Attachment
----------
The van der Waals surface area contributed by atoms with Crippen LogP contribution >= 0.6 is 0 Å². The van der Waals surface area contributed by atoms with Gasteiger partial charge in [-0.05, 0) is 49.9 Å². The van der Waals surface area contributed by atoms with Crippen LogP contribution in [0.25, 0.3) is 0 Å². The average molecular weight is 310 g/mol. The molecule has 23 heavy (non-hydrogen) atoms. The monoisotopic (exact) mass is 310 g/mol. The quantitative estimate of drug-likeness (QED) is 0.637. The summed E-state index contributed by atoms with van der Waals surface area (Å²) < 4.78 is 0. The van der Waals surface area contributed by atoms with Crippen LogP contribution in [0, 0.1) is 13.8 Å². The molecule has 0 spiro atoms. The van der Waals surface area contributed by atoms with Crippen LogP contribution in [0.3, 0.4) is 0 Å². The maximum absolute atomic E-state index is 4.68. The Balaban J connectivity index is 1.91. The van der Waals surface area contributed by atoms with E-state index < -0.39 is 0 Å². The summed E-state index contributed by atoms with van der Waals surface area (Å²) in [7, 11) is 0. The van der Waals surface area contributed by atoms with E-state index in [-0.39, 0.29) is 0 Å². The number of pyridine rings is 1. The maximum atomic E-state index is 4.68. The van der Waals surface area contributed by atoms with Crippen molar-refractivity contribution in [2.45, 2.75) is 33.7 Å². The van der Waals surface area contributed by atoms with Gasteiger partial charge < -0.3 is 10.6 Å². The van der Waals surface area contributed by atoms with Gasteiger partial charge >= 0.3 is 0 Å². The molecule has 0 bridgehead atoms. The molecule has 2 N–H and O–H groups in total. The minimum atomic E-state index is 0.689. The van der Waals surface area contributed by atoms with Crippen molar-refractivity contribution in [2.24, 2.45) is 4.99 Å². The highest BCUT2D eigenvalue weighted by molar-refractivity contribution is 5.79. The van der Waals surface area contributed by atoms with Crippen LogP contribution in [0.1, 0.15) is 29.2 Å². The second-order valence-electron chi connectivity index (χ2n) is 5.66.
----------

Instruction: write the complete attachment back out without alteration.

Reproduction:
The van der Waals surface area contributed by atoms with Crippen LogP contribution >= 0.6 is 0 Å². The van der Waals surface area contributed by atoms with Gasteiger partial charge in [-0.05, 0) is 49.9 Å². The van der Waals surface area contributed by atoms with Crippen LogP contribution in [0.25, 0.3) is 0 Å². The average molecular weight is 310 g/mol. The molecule has 23 heavy (non-hydrogen) atoms. The monoisotopic (exact) mass is 310 g/mol. The quantitative estimate of drug-likeness (QED) is 0.637. The summed E-state index contributed by atoms with van der Waals surface area (Å²) < 4.78 is 0. The van der Waals surface area contributed by atoms with Crippen LogP contribution in [0, 0.1) is 13.8 Å². The molecule has 0 spiro atoms. The van der Waals surface area contributed by atoms with Crippen LogP contribution in [0.3, 0.4) is 0 Å². The maximum absolute atomic E-state index is 4.68. The Balaban J connectivity index is 1.91. The van der Waals surface area contributed by atoms with E-state index < -0.39 is 0 Å². The summed E-state index contributed by atoms with van der Waals surface area (Å²) in [7, 11) is 0. The van der Waals surface area contributed by atoms with E-state index in [-0.39, 0.29) is 0 Å². The number of pyridine rings is 1. The maximum atomic E-state index is 4.68. The van der Waals surface area contributed by atoms with Crippen molar-refractivity contribution in [2.45, 2.75) is 33.7 Å². The van der Waals surface area contributed by atoms with Gasteiger partial charge < -0.3 is 10.6 Å². The van der Waals surface area contributed by atoms with Gasteiger partial charge >= 0.3 is 0 Å². The molecule has 0 bridgehead atoms. The molecule has 2 N–H and O–H groups in total. The minimum atomic E-state index is 0.689. The van der Waals surface area contributed by atoms with Crippen molar-refractivity contribution in [2.24, 2.45) is 4.99 Å². The highest BCUT2D eigenvalue weighted by molar-refractivity contribution is 5.79. The van der Waals surface area contributed by atoms with Crippen LogP contribution in [0.1, 0.15) is 29.2 Å². The second-order valence-electron chi connectivity index (χ2n) is 5.66.